Teacher strikes, teacher pay, and teacher status

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It’s hard not to sympathize with the striking teachers in several states. They’re not very well paid, inflation is creeping up, a lot of classrooms are crowded with kids and lacking in textbooks and supplies, and a number of state and local budgets for school operations are extremely tight and sometimes declining.

All that is true. It’s also true that, while U.S. kids and parents generally like and respect the teachers they know best, American schoolteachers as an occupational class don’t enjoy the status and esteem conferred upon their peers in some other countries. It’s wholly understandable that a number of them are dissatisfied with their lot. They show it in other ways besides wearing red, shutting down schools, and marching around. Particularly in schools serving disadvantaged youngsters, the places where we most need experienced teachers, there’s a great deal of turnover—both departures for less challenged schools and abandonment of the field altogether.

But several other things are also true, and they need to be kept in mind as we observe the sea of red, watch interviews with angry or teary teachers, and wonder what to do with the kids on Wednesday.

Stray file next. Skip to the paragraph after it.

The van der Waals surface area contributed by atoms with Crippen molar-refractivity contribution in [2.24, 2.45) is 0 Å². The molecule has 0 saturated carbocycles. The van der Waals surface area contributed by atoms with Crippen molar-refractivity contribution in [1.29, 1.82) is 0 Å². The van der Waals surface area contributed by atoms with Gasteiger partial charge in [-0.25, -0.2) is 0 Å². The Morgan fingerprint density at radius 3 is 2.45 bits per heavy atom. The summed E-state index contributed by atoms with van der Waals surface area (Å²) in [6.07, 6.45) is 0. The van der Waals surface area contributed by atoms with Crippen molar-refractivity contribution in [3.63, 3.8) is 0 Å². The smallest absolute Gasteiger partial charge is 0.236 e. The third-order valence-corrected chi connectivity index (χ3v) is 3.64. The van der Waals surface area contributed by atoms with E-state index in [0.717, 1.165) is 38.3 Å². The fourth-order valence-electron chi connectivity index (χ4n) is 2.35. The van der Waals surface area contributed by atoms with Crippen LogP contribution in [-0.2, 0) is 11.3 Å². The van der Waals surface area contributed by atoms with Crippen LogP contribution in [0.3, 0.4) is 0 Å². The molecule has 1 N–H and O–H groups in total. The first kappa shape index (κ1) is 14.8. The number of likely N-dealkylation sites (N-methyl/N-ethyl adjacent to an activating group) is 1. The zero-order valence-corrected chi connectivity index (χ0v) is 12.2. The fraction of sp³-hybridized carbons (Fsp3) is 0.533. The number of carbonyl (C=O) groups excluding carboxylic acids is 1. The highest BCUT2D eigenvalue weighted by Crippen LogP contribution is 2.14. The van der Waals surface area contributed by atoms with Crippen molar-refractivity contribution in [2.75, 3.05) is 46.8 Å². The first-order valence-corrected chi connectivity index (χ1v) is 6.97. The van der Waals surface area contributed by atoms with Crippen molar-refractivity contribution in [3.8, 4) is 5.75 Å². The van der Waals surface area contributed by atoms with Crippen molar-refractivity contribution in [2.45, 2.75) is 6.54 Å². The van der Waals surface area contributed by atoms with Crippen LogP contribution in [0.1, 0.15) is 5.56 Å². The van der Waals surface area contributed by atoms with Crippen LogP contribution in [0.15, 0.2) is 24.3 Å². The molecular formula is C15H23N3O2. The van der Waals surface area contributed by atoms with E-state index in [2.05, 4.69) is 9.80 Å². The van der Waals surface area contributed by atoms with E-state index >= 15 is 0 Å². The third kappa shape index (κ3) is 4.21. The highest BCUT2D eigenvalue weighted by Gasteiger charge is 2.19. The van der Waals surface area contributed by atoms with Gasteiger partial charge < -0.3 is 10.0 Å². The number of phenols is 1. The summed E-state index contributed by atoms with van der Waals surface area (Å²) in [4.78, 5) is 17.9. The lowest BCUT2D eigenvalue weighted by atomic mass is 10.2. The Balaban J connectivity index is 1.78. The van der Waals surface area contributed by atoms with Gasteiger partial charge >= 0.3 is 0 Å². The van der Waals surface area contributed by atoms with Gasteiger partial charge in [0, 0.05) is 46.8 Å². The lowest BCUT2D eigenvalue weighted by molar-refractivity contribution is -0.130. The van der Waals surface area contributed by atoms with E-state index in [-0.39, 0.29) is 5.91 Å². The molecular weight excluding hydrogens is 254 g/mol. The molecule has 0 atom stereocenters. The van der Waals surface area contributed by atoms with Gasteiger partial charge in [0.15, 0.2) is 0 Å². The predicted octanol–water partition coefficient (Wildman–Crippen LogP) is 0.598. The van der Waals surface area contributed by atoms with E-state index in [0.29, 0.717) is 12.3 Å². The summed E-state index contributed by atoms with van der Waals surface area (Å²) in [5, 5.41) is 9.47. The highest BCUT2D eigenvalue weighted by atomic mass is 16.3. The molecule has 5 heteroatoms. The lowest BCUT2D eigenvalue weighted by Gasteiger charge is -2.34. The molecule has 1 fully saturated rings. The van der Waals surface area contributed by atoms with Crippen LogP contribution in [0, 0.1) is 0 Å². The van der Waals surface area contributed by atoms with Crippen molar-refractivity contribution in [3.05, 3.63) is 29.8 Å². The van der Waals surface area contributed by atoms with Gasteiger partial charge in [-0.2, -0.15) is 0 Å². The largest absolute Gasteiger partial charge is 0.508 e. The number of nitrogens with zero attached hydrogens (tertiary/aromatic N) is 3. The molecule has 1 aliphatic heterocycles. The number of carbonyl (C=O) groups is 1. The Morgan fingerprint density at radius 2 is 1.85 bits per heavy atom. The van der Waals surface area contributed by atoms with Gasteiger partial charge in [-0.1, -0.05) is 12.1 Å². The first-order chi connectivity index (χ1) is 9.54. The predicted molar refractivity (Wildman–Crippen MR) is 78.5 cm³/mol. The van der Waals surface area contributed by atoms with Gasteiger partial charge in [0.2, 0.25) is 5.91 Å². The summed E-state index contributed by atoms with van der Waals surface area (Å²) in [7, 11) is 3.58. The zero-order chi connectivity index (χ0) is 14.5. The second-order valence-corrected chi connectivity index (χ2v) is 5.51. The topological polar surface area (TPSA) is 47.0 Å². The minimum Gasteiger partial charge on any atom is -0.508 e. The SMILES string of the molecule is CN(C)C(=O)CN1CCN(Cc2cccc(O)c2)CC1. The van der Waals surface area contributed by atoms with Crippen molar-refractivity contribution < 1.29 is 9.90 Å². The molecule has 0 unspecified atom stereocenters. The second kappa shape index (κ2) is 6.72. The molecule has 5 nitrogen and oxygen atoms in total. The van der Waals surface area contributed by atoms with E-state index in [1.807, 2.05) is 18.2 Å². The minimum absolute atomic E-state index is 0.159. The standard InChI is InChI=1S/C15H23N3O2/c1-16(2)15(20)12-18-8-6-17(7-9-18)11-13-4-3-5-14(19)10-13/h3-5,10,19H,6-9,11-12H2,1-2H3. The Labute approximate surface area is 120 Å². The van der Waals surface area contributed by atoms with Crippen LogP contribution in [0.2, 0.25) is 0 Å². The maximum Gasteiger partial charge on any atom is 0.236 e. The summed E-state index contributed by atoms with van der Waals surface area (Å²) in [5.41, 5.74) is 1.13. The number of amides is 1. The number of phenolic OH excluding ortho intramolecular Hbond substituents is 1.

First, though state and local budgets in some places are tight because tight-fingered policymakers have cut taxes and slashed spending, in other places there’s just not as much revenue as was expected, due to slow recovery from the “great recession,” lower than anticipated economic growth—and sometimes the exit of wealthy people to places where taxes are lower! In a great many places, school budgets are tight because competing obligations to pay for non-discretionary activities are hogging more of the available money. Medicaid is a big one (and is squeezing out higher ed funding, as well), but so, too, are the pensions and associated benefits of retired public employees, many of whom are former teachers. The Pew Charitable Trusts reported two months ago that “Even states that have overcome the effects of the recession may face financial pressures that could shape their budgets now and for years to come. A number of state governments face fiscal constraints today because of inherited shortfalls, such as unfunded public pension and retiree health care liabilities that total more than $1.5 trillion nationwide, and recurring deficits between annual state revenue and expenses.” And Education Next reported in February that “pension costs, excluding Social Security and retiree health insurance, have grown from $520 per student in 2004 to $1,220 today—or from roughly 5 percent to 10 percent of current expenditures per student.”